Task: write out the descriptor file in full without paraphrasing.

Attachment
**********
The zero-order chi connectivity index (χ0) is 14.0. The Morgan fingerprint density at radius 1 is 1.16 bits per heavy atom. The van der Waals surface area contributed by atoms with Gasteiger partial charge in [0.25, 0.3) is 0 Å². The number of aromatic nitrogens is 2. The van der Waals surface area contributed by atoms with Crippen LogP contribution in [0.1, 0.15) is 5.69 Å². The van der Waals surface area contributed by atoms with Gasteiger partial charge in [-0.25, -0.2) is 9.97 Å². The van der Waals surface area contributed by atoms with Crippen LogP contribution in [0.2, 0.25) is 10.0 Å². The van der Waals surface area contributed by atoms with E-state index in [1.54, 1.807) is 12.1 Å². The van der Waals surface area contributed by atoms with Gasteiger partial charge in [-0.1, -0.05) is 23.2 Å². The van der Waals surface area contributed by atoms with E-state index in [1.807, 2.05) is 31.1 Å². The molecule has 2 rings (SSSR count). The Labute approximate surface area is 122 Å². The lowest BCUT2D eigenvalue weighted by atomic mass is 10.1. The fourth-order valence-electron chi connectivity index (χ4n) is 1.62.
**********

The zero-order chi connectivity index (χ0) is 14.0. The Morgan fingerprint density at radius 1 is 1.16 bits per heavy atom. The van der Waals surface area contributed by atoms with Gasteiger partial charge in [0.25, 0.3) is 0 Å². The number of aromatic nitrogens is 2. The van der Waals surface area contributed by atoms with Crippen LogP contribution in [0.1, 0.15) is 5.69 Å². The van der Waals surface area contributed by atoms with Gasteiger partial charge in [-0.25, -0.2) is 9.97 Å². The van der Waals surface area contributed by atoms with Crippen LogP contribution in [0.2, 0.25) is 10.0 Å². The van der Waals surface area contributed by atoms with E-state index in [1.54, 1.807) is 12.1 Å². The van der Waals surface area contributed by atoms with Gasteiger partial charge in [-0.1, -0.05) is 23.2 Å². The van der Waals surface area contributed by atoms with E-state index in [1.807, 2.05) is 31.1 Å². The molecule has 2 rings (SSSR count). The Labute approximate surface area is 122 Å². The lowest BCUT2D eigenvalue weighted by atomic mass is 10.1. The fourth-order valence-electron chi connectivity index (χ4n) is 1.62.